Investors are betting the Bank of Canada will keep interest rates unchanged until mid-2011. The rate on the six-month overnight index swap was 1.10 percent on Nov. 12, and the nine- month security’s was 1.17 percent. Investors are also betting 10-year bond yields will be 3.13 percent in December, according to futures contract trading on the Montreal Exchange Nov. 12.

Elsewhere in credit markets, the extra yield investors demand to hold the debt of Canada’s corporations rather than its federal government narrowed on Nov. 12 to 135 basis points, or 1.35 percentage points, from 138 the day before and 141 a week earlier, according to Bank of America Merrill Lynch data. That’s the narrowest so-called spread since May.

Relative yields on U.S. corporate bonds ended last week at 175 basis points, from 176 the week before, the Merrill data showed. Global corporate spreads were 167 basis points, two basis points wider than the previous week. Canadian corporate bonds have lost investors 0.6 percent this month, compared with declines of 0.1 percent for U.S. company debt and 0.2 percent for global corporates.

Provincial Bonds

In provincial bond markets, relative yields ended last week at 51 basis points, from 53 basis points the week before and matching the tightest spreads since April. Spreads have dropped from as wide as 71 basis points over federal benchmarks on May 21, when concern about debt levels in Europe was at a peak.

Provincial and municipal bonds have lost 1.3 percent this month, compared with a loss of 0.9 percent for U.S. municipals.

Canada will auction C$1.4 billion in 30-year bonds on Nov. 17. The 4 percent bonds will mature in June 2041. The previous auction of 30-year bonds, on Sept. 1, drew an average yield of 3.489 percent and a bid-to-cover ratio of 2.27.

30 Years

The benchmark 30-year yield rose 14 basis points last week, or 0.14 percentage points, to 3.63 percent. The price of the 5 percent security due in June 2037 dropped C$2.79 during the five days to C$123.30.

Canada’s 30-year bonds yielded 65 basis points below the equivalent maturity U.S. security, compared with an average of about 6 basis points over the last decade, according to Bloomberg data.

Gross domestic product grew at a 1.6 percent annualized pace in the third quarter, according to the median of 20 responses, less than the 2.1 percent estimate taken last month.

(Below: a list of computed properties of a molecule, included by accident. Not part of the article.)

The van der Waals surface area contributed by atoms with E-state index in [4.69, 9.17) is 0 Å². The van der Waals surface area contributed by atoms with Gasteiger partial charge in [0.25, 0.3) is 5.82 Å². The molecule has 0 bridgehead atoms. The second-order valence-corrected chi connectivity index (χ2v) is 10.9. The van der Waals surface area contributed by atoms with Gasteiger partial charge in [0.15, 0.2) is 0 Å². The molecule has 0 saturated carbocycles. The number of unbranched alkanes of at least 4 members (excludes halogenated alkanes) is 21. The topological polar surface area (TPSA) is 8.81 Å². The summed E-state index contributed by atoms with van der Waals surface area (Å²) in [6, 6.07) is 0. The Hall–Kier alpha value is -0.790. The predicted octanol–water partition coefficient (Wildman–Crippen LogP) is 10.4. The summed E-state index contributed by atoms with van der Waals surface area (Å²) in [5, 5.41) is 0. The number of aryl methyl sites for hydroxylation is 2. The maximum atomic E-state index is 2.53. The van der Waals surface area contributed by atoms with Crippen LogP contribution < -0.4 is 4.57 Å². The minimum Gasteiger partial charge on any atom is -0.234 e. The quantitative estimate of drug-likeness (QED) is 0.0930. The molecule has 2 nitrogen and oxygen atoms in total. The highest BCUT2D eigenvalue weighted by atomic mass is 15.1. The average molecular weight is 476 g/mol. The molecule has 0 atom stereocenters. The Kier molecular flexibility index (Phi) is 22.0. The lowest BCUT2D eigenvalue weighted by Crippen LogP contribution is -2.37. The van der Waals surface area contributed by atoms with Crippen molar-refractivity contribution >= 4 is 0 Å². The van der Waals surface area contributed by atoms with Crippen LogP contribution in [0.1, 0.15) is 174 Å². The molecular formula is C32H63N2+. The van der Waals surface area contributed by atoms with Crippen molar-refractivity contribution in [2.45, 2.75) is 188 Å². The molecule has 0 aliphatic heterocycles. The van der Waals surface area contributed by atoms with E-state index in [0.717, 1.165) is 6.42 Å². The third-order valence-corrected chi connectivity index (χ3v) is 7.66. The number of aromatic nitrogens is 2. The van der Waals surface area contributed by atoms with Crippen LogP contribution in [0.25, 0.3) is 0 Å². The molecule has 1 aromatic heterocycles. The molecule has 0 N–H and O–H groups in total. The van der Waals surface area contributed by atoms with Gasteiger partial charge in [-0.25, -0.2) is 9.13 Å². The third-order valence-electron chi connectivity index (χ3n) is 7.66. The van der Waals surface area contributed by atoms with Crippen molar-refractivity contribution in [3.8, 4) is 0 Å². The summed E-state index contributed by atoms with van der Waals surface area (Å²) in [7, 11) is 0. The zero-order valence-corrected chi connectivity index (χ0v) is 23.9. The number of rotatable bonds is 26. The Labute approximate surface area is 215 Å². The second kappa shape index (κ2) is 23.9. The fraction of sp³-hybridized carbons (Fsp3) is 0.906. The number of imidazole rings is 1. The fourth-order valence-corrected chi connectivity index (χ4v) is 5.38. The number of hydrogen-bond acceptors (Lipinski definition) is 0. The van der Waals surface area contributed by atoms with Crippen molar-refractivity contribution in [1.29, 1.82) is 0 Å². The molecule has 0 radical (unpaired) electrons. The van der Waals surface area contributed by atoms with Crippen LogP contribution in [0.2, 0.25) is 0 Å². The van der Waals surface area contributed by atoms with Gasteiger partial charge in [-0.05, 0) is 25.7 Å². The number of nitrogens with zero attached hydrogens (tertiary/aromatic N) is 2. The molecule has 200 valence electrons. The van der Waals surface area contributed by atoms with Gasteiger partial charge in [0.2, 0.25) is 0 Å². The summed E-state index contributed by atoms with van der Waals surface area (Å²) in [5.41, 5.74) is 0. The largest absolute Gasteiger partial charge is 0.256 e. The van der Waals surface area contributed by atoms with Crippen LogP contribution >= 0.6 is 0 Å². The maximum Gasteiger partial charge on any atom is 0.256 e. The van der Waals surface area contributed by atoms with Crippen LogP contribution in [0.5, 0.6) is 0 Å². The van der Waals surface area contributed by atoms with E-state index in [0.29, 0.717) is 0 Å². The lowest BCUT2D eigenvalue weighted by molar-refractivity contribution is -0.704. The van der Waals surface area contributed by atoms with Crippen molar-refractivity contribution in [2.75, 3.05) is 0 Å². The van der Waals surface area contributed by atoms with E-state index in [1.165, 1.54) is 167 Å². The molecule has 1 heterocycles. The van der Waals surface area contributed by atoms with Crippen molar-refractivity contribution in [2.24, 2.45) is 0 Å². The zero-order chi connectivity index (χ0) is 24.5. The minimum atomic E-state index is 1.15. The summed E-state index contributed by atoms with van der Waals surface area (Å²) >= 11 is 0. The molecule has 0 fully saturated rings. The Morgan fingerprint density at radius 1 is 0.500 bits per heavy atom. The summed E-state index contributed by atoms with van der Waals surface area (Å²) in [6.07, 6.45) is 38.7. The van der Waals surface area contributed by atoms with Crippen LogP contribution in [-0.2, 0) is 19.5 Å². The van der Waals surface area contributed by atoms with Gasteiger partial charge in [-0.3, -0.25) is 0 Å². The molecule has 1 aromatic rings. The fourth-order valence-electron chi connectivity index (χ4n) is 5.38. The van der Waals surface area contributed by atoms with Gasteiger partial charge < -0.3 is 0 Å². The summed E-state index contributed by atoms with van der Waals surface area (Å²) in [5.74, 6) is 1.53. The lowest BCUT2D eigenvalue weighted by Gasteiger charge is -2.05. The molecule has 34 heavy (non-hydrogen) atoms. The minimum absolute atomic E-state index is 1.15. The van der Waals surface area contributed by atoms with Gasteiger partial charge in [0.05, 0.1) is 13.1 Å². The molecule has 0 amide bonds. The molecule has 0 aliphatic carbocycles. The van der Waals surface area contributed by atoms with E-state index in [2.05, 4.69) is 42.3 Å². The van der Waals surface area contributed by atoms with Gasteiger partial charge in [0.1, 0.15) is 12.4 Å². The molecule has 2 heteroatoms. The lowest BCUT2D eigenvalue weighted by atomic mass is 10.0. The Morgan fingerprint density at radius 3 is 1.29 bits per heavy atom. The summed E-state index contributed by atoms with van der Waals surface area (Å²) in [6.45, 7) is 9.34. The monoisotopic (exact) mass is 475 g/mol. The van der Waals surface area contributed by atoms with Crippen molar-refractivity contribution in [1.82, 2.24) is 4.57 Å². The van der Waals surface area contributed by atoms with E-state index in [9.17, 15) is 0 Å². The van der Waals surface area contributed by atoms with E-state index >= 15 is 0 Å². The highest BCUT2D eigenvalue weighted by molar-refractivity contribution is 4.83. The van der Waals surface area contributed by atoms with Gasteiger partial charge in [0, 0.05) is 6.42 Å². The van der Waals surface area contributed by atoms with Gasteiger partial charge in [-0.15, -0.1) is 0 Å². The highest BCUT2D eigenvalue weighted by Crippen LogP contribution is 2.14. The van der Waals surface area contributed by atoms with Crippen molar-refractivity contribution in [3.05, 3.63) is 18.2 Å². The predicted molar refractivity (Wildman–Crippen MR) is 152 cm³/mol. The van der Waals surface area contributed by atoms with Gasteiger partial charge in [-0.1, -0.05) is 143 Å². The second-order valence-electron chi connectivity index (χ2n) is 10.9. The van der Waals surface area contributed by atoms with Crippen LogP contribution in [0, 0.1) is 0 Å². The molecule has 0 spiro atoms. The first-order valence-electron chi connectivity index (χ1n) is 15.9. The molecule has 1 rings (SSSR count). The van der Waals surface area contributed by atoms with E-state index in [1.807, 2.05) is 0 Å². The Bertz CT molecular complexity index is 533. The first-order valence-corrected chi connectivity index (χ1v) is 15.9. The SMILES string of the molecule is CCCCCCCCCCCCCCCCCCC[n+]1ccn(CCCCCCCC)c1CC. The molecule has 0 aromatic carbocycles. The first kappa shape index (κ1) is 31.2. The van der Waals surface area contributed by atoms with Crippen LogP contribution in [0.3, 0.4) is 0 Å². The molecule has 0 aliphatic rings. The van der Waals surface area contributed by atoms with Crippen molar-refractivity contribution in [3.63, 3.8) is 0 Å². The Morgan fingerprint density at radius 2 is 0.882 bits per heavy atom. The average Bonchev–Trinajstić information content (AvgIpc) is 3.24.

“It’s not just trade that has slowed,” said Avery Shenfeld, chief economist at CIBC World Markets in Toronto. “Domestic demand seems to have slowed, and the housing market, from a boom in the first half of the year.”

                    3Q      4Q      1Q      2Q     Avg.    Avg.
                   2010    2010    2010    2011    2010    2011

GDP annualized     1.6%    2.4%    2.5%    2.7%    3.0%    2.4%
 Previous survey   2.1%    2.5%    2.6%    2.4%    3.1%    2.5%
Jobless rate       8.0%    7.9%    7.9%    7.8%    8.1%    7.8%
 Previous survey   8.0%    7.9%    7.9%    7.8%    8.0%    7.7%
CPI YOY%           1.8%    2.0%    2.1%    2.1%    1.7%    1.9%
 Previous survey   1.9%    1.9%    1.9%    2.1%    1.7%    1.9%

                    3Q      4Q      1Q      2Q      3Q      4Q
                   2010    2010    2011    2011    2011    2011
Overnight Rate    1.00%   1.00%   1.00%   1.00%   1.50%   2.00%
 Previous survey  1.00%   1.00%   1.00%   1.50%   1.75%   2.00%
Three-month bill  1.25%   1.00%   1.18%   1.33%   1.69%   1.98%
 Previous survey  0.93%   1.10%   1.20%   1.45%   1.75%   2.10%
Two-year note     1.38%   1.48%   1.62%   1.83%   2.20%   2.53%
 Previous survey  1.40%   1.60%   1.75%   2.00%   2.25%   2.58%
Ten-year bond     2.76%   2.83%   2.90%   3.10%   3.40%   3.53%
 Previous survey  2.93%   3.00%   3.15%   3.40%   3.55%   3.70%
30-year bond      3.36%   3.50%   3.60%   3.68%   3.80%   3.95%
 Previous survey  3.50%   3.53%   3.65%   3.90%   4.00%   4.10%

To contact the reporters on this story: Greg Quinn in Ottawa at; Ilan Kolet in Ottawa at

To contact the editor responsible for this story: Dave Liedtka at

The new normal for retirement

General Angela Calla 2 Nov

Fighting the new ‘normal’

Jonathan Chevreau, Financial Post · 

The topic of a “normal” retirement age is getting more than usual media attention lately because of the increasingly violent French protests about pushing theirs back to 62 from 60. Pity hard-working Germans, who retire at 65 but are being asked to wait until 67.

In the United States, normal retirement for Social Security purposes is already 67 for those born after 1959 [66 for those born between 1943 and 1954; 65 if born before 1938], but early reduced benefits can start as early as 62. Even then there are fears it can remain viable once the Baby Boomers retire en masse.

Here in Canada, there is no longer a mandatory retirement age. Until various provinces removed it, many otherwise willing workers were forced out the door at 65. That’s still considered “normal” retirement age by employer pensions. It is also the age Old Age Security benefits commence and the usual age to start receiving Canada Pension Plan (CPP) benefits.

True, you can take CPP as early as 60 (with reduced benefits) and many employers provide “early” retirement on their pensions, especially public sector defined-benefit plans. That’s the only place the pipe dream of Freedom 55 becomes reality, outside London Life commercials (or its successor, Freedom 55 Financial).